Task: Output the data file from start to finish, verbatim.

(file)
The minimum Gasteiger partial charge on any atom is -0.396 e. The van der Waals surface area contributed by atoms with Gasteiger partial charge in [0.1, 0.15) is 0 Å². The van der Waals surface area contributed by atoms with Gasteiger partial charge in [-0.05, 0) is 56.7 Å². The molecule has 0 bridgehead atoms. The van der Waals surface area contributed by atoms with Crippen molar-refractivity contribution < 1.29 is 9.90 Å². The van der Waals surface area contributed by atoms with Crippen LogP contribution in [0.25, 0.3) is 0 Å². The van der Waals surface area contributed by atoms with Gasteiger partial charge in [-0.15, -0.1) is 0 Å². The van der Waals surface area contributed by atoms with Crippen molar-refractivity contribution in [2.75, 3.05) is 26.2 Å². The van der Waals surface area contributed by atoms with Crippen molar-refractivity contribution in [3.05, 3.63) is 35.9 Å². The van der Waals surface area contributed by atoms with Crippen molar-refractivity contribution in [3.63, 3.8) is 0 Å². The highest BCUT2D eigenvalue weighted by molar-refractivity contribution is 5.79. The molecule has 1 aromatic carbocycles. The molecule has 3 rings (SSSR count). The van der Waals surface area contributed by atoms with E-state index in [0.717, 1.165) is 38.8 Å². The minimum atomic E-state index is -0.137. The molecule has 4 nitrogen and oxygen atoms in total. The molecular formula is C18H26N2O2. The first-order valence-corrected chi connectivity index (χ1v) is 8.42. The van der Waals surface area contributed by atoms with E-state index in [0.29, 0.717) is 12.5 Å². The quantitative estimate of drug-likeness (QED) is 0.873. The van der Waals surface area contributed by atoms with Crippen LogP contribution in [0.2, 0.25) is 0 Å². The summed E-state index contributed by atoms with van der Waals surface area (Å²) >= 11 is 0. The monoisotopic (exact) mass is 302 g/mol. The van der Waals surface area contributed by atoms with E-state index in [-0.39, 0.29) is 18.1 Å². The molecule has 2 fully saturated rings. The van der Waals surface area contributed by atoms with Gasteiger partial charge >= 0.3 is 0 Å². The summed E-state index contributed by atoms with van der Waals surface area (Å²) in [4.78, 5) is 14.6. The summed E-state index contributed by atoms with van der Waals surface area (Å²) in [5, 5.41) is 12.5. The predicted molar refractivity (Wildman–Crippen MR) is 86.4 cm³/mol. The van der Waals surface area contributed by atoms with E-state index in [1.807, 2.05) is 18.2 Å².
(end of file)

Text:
The minimum Gasteiger partial charge on any atom is -0.396 e. The van der Waals surface area contributed by atoms with Gasteiger partial charge in [0.1, 0.15) is 0 Å². The van der Waals surface area contributed by atoms with Gasteiger partial charge in [-0.05, 0) is 56.7 Å². The molecule has 0 bridgehead atoms. The van der Waals surface area contributed by atoms with Crippen molar-refractivity contribution < 1.29 is 9.90 Å². The van der Waals surface area contributed by atoms with Crippen LogP contribution in [0.25, 0.3) is 0 Å². The van der Waals surface area contributed by atoms with Gasteiger partial charge in [-0.15, -0.1) is 0 Å². The van der Waals surface area contributed by atoms with Crippen molar-refractivity contribution in [2.75, 3.05) is 26.2 Å². The van der Waals surface area contributed by atoms with Crippen molar-refractivity contribution in [3.05, 3.63) is 35.9 Å². The van der Waals surface area contributed by atoms with Crippen molar-refractivity contribution in [3.63, 3.8) is 0 Å². The highest BCUT2D eigenvalue weighted by molar-refractivity contribution is 5.79. The molecule has 1 aromatic carbocycles. The molecule has 3 rings (SSSR count). The van der Waals surface area contributed by atoms with E-state index in [0.717, 1.165) is 38.8 Å². The minimum atomic E-state index is -0.137. The molecule has 4 nitrogen and oxygen atoms in total. The molecular formula is C18H26N2O2. The first-order valence-corrected chi connectivity index (χ1v) is 8.42. The van der Waals surface area contributed by atoms with E-state index in [0.29, 0.717) is 12.5 Å². The quantitative estimate of drug-likeness (QED) is 0.873. The van der Waals surface area contributed by atoms with Crippen LogP contribution in [0.2, 0.25) is 0 Å². The summed E-state index contributed by atoms with van der Waals surface area (Å²) >= 11 is 0. The monoisotopic (exact) mass is 302 g/mol. The van der Waals surface area contributed by atoms with E-state index in [-0.39, 0.29) is 18.1 Å². The molecule has 2 fully saturated rings. The van der Waals surface area contributed by atoms with Gasteiger partial charge >= 0.3 is 0 Å². The summed E-state index contributed by atoms with van der Waals surface area (Å²) in [4.78, 5) is 14.6. The summed E-state index contributed by atoms with van der Waals surface area (Å²) in [5, 5.41) is 12.5. The predicted molar refractivity (Wildman–Crippen MR) is 86.4 cm³/mol. The van der Waals surface area contributed by atoms with E-state index in [1.807, 2.05) is 18.2 Å².